Facilities Management hopes to make the campus greener by introducing solar compactors and using sustainable materials in the renovations of the Sojournor Truth Library (STL) and the Wooster Science Building (WSB).
Five solar-powered trash compactors were installed on campus for free last month through a negotiation between SUNY New Paltz and Waste Management on their waste management contract, said Assistant Director of Facilities Operations Kim Nelson.
“I have been looking at [the solar-powered trash compactors] for a couple of years,” Nelson said. “But they were really expensive.”
The solar trash compactors are made out of recycled metals and self-powered by solar energy. It compresses trash so it doesn’t have to be emptied like non-compacting bins.
These devices are expected to lower fuel consumption and greenhouse gas emissions.
“Less pickups means less labor and less fuel to get to each [trash bin] to empty,” Nelson said. “This will not dramatically reduce fuels unless they were campus-wide.”
A solar and grid-connected photovoltaic panel is located on top of the bin to convert sunlight to electricity. There’s a compactor located inside the bin that “flattens out and crushes” trash.
In front of the solar-powered bins are a series of lights indicating when a trash bin needs to be emptied.
A green light means that there is plenty of room left in the bin, a yellow light means it’s close to being full and a red light means it’s full.
Each compactor contains a mini cell-phone that communicates bin-level information to Big Belly, the company that supplied the solar-powered trash compactors.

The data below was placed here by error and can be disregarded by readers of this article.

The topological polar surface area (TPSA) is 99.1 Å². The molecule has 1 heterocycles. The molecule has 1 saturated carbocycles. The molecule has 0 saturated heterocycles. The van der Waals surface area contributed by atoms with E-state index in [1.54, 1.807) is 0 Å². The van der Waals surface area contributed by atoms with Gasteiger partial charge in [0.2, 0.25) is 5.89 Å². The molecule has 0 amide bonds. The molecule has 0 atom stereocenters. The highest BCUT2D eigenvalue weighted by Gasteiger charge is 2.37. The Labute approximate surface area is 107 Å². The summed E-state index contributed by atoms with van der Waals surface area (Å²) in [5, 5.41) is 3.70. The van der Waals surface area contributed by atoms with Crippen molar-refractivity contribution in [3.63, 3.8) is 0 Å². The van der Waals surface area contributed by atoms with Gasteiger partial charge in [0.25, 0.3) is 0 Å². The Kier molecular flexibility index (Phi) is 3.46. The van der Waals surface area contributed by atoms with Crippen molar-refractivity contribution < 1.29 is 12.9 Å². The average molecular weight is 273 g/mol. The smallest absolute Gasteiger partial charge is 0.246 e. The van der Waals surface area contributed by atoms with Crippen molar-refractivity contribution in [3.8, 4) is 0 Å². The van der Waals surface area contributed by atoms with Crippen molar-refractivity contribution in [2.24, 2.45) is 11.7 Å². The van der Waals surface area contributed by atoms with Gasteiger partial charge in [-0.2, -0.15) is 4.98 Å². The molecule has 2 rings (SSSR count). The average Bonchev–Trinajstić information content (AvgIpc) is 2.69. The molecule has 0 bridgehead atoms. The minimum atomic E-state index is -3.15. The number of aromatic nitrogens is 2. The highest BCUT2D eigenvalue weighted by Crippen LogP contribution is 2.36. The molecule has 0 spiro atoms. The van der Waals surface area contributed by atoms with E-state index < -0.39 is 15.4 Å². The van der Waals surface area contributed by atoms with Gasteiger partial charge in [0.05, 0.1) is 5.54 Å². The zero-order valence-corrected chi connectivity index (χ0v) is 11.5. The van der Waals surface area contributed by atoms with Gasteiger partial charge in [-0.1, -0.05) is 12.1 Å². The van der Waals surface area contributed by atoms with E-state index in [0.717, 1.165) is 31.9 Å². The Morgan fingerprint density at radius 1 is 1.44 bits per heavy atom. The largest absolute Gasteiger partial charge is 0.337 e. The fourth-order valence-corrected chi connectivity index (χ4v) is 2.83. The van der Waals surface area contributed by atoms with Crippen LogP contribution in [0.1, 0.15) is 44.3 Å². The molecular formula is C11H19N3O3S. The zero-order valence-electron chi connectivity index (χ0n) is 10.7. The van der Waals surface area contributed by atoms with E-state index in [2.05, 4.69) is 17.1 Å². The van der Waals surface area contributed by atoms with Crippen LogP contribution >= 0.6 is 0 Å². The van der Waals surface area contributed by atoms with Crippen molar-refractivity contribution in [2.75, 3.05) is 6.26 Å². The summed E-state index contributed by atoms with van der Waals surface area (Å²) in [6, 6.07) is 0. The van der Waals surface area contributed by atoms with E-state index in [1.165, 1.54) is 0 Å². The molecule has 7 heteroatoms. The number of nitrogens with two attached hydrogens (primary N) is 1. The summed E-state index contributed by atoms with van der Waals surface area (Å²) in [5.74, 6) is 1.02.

“It actually dials to the company, Big Belly,” Nelson said.
Anything that’s recyclable should not be placed into the bin. Recyclables will be “destroyed” in the bin, said Nelson. Solar-powered trash compactors should be located next to
recycle bins to prevent this from happening.
They are expected to last eight times longer than normal trash bins.
“We would be [monitoring] the number of times [the solar-trash compactors] have to be [emptied],” Nelson said.
She said she hopes to install more solar-powered trash compactors on campus in the future, as long as she likes the results.
Nelson said the campus will also be more efficient and environmentally friendly in terms of construction.
“The state of New York has mandated that all state agencies design to the Leadership in Energy and Environment Design (LEED),” said Nelson.
The designs for both WSB and STL are stepping up to be a LEED rated building. LEED consists of a rating system offering four certification levels based on green design categories such as sustainable sites, water efficiency, materials, resources and indoor environmental quality.
Director of Facilities, Design and Construction John McEnrue said the new design for WSB will “embody the building intelligence and environmental insights that have been so transformational to the environment over the last 30 years.”
The new design for WSB will include thermal insulated glass on all sides, reducing energy consumption. McEnrue said the current structure of WSB serves as an “energy vacuum.”
The building materials for the renovations WSB and STL will include recycled and sustainable materials.
Brian Obach, chair for the sociology department and member of the Environmental Task Force, said he likes the fact that the campus is visually demonstrating the usefulness of solar energy.
“It demonstrates that there’s energy that we can harvest all around,” said Obach. “I like to see the use of solar energy whenever.”